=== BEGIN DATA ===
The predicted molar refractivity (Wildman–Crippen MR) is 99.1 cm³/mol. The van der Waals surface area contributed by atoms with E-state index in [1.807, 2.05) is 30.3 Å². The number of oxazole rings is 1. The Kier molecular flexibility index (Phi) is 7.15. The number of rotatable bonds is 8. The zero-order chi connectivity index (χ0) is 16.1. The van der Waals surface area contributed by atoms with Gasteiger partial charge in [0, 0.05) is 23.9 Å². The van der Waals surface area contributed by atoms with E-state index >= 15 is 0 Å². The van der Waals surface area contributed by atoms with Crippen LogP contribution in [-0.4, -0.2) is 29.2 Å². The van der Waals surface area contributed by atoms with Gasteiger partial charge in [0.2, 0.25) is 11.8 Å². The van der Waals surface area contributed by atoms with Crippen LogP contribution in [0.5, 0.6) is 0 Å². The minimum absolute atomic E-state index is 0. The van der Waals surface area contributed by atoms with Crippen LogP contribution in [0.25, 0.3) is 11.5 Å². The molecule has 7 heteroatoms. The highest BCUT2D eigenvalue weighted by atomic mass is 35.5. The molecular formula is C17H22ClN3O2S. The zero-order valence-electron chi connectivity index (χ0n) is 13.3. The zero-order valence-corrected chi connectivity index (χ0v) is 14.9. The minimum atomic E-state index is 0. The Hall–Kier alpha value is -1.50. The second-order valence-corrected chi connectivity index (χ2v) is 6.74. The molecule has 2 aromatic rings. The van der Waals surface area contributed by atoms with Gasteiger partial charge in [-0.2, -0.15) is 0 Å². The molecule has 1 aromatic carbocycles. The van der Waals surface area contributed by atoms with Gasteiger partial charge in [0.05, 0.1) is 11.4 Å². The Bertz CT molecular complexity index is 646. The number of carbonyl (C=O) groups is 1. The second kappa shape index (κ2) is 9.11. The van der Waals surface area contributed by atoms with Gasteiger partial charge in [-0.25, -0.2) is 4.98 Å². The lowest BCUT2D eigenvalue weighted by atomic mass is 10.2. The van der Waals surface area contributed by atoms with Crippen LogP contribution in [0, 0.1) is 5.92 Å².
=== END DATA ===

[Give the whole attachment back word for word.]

The predicted molar refractivity (Wildman–Crippen MR) is 99.1 cm³/mol. The van der Waals surface area contributed by atoms with E-state index in [1.807, 2.05) is 30.3 Å². The number of oxazole rings is 1. The Kier molecular flexibility index (Phi) is 7.15. The number of rotatable bonds is 8. The zero-order chi connectivity index (χ0) is 16.1. The van der Waals surface area contributed by atoms with Gasteiger partial charge in [0, 0.05) is 23.9 Å². The van der Waals surface area contributed by atoms with E-state index >= 15 is 0 Å². The van der Waals surface area contributed by atoms with Crippen LogP contribution in [-0.4, -0.2) is 29.2 Å². The van der Waals surface area contributed by atoms with Gasteiger partial charge in [0.2, 0.25) is 11.8 Å². The van der Waals surface area contributed by atoms with Crippen LogP contribution in [0.5, 0.6) is 0 Å². The minimum absolute atomic E-state index is 0. The van der Waals surface area contributed by atoms with Crippen LogP contribution in [0.25, 0.3) is 11.5 Å². The molecule has 7 heteroatoms. The highest BCUT2D eigenvalue weighted by atomic mass is 35.5. The molecular formula is C17H22ClN3O2S. The zero-order valence-electron chi connectivity index (χ0n) is 13.3. The zero-order valence-corrected chi connectivity index (χ0v) is 14.9. The minimum atomic E-state index is 0. The Hall–Kier alpha value is -1.50. The second-order valence-corrected chi connectivity index (χ2v) is 6.74. The molecule has 2 aromatic rings. The van der Waals surface area contributed by atoms with Gasteiger partial charge in [-0.2, -0.15) is 0 Å². The molecule has 1 aromatic carbocycles. The van der Waals surface area contributed by atoms with Gasteiger partial charge in [0.05, 0.1) is 11.4 Å². The Bertz CT molecular complexity index is 646. The number of carbonyl (C=O) groups is 1. The second kappa shape index (κ2) is 9.11. The van der Waals surface area contributed by atoms with Gasteiger partial charge in [-0.25, -0.2) is 4.98 Å². The lowest BCUT2D eigenvalue weighted by atomic mass is 10.2. The van der Waals surface area contributed by atoms with Crippen LogP contribution in [0, 0.1) is 5.92 Å².